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Credit: Dan Mules, CEC, CCE, chef instructor, Le Cordon Bleu College of Culinary Arts in Scottsdale, Scottsdale, Arizona
Sizzle, Fall 2014
From the Chef
“Helpful Hints: 1. Save all the duck trimmings, which can be rendered for the fat. 2. Don’t allow duck fat to reach the smoking point. It will destroy the flavor of the fat, making it useless for cooking confit. 3. French the leg bone and remove the thigh bone after the duck is cooked. It will improve the presentation. 4. Crisp the skin when reheating, which will enhance the flavor and texture. 5. Duck confit is often a little salty. To offset this, plate it with something a little sweet.”
3 duck legs
1 quart duck fat
¾ cup sea salt
¼ cup brown sugar
Several sprigs of thyme
3 garlic cloves, sliced thin
1 or 2 bay leaves, broken up
5 black peppercorns, crushed
5- or 6-quart cocotte, Dutch oven or heavy-bottomed sauce pot
Storage container large enough to hold legs while salting
Large mixing bowl
1. Prepare the curing mix using a standard 3-to- 1 salt-to-sugar ratio. Consider adding such aromatics as garlic, thyme, bay leaf, juniper and black peppercorns.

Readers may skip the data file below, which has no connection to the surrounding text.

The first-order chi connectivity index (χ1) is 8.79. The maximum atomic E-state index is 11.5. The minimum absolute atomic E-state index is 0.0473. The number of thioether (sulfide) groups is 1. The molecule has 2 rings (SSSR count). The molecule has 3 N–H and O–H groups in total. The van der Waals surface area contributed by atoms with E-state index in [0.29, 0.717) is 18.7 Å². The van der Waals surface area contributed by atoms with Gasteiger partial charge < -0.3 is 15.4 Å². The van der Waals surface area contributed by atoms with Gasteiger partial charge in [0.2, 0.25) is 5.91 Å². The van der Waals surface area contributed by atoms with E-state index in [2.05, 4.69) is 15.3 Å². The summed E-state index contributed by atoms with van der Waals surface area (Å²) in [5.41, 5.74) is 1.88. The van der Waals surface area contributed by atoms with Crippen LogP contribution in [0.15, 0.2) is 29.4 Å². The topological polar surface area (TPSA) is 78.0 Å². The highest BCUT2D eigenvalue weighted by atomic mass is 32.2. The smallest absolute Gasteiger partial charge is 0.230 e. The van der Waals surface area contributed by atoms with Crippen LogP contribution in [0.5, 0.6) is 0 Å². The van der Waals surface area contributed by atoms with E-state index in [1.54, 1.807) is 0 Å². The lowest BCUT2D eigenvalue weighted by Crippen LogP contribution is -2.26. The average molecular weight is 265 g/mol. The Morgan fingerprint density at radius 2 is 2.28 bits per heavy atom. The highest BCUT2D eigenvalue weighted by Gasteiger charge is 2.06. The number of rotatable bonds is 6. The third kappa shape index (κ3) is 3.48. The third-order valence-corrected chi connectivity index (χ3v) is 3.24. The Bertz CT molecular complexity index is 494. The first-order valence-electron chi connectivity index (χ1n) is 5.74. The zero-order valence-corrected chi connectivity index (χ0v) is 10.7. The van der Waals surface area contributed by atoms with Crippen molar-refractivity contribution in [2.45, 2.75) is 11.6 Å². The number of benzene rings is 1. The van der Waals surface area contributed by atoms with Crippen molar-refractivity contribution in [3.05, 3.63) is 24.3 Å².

2. Trim excess skin and fat off duck legs.
3. Set aside enough curing mix to cover duck legs. Rub legs with leftover curing mix. Coat bottom of a storage container with some of the cure mix. Place legs in container; cover with remaining mix. Seal container; refrigerate for 12 to 24 hours.
4. Remove legs from cure. Rinse thoroughly to remove salt; purge in cold water for 30 minutes.
5. Remove legs from water; pat dry. Place in cocotte or other heavy-bottomed pan with duck fat.
6. Cook on stovetop or in oven at 180°F until tender, about 3 to 4 hours.
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